Making a GitHub Contributions Graph for Life

In which I spend too much time thinking about how to work with web colors

Something I’ve recently realized is that my work habits tend to obey inertia frustratingly well. What I mean is that if I’m currently getting a lot done, or coming off a track record of getting things done, I tend to stay focused and continue to get work done. Which is nice. But this also means that if I’m being a YouTube-watching potato, I tend to stay a potato.

While I’ve never been super big into the whole life-hacking thing, I have noticed there are certain cues that help me reinforce the former mode. The motivating example of interest I want to focus on today is none other than the GitHub contributions graph.

My GitHub contributions graph as of today. I promise I did things before January.

At the end of the day I’m pretty sure this is pretty simple psychology. But keeping streaks alive is a powerful motivator, and on more than one occasion a gray square has definitely motivated me to push something, setting off a happy period of progress.

Something I’ve also tried to do in terms of habits is document everything I do, which helps me respect the progress I’m making and the passage of time. It’s also a nice way to create personal references for later. The problem is that I usually save these in some random markdown files or Google Keep, and while I’ve started and stopped some form of this since freshman year of college, there’s always the eventual die-down.

Noticing this, I wanted to build a thing sort of like a GitHub contributions graph for life. Having this could provide a nice personal visual motivator. Making it reliant on writing out the things I’ve done helps me preserve the documentation habit above. Putting it on my website provides another incentive in terms of public accountability (although I’m pretty sure no one really sees this). Finally calling it a life contributions graph makes it unnessecarily dramatic.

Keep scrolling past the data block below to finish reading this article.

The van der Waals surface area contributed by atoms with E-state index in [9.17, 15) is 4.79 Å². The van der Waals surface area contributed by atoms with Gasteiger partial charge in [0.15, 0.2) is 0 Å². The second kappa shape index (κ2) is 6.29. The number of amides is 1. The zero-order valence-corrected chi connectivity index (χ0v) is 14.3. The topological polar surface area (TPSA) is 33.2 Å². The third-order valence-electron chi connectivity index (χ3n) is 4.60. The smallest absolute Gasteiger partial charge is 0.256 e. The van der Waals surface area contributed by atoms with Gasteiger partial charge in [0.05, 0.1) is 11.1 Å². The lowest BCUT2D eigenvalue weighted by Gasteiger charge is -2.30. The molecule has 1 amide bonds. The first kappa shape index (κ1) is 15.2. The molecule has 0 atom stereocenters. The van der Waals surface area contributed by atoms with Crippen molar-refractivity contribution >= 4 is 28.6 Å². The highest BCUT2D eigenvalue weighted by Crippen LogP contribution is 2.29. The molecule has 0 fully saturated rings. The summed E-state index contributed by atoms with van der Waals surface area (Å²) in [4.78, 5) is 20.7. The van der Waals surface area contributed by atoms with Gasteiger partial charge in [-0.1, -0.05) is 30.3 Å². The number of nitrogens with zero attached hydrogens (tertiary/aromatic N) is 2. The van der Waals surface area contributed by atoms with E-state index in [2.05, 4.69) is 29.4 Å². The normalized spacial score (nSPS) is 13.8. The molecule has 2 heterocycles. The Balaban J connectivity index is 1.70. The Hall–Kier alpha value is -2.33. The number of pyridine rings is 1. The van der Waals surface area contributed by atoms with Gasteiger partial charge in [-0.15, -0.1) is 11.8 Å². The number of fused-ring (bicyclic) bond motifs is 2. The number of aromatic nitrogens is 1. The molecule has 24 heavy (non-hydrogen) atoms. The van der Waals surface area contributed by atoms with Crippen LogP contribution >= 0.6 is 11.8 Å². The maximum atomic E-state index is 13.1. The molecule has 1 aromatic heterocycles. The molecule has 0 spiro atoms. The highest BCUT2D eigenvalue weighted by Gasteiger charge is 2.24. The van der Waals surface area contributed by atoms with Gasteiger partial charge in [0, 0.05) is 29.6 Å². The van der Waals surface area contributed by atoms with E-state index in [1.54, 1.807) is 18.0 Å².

In fact I’ve wanted to build this since early June, and I think if you go through the commit history you can verify this. But one weekend I got distracted with something else, and then something something not working on this now $\Rightarrow$ not working on this later. It wasn’t until Hack Lodge and literally coming home to a house full of people working on projects for a week that I found the incentive to start things again.

In the spirit of a hack, I tried to keep things pretty minimal. The main technical thing related to providing the data was writing a script to parse all my markdown files into readable “commits”, and then figuring out a data schema to save all of it.

More of the thinking went into the frontend, and how to get the color scheme I wanted. If we think back to the original GitHub contributions graph, we have this situation where we start out with this light green (gray if you count zero contributions), and more contributions correlates with progressively darker shades of green. The main visual thing I wanted to accomplish however was to factor in different categories of commits, and keep this in a minimal 2D interface. For example, in any given day I might work on research, classwork, and a side-project, and I wanted to be able to create an immediate visual cue for this.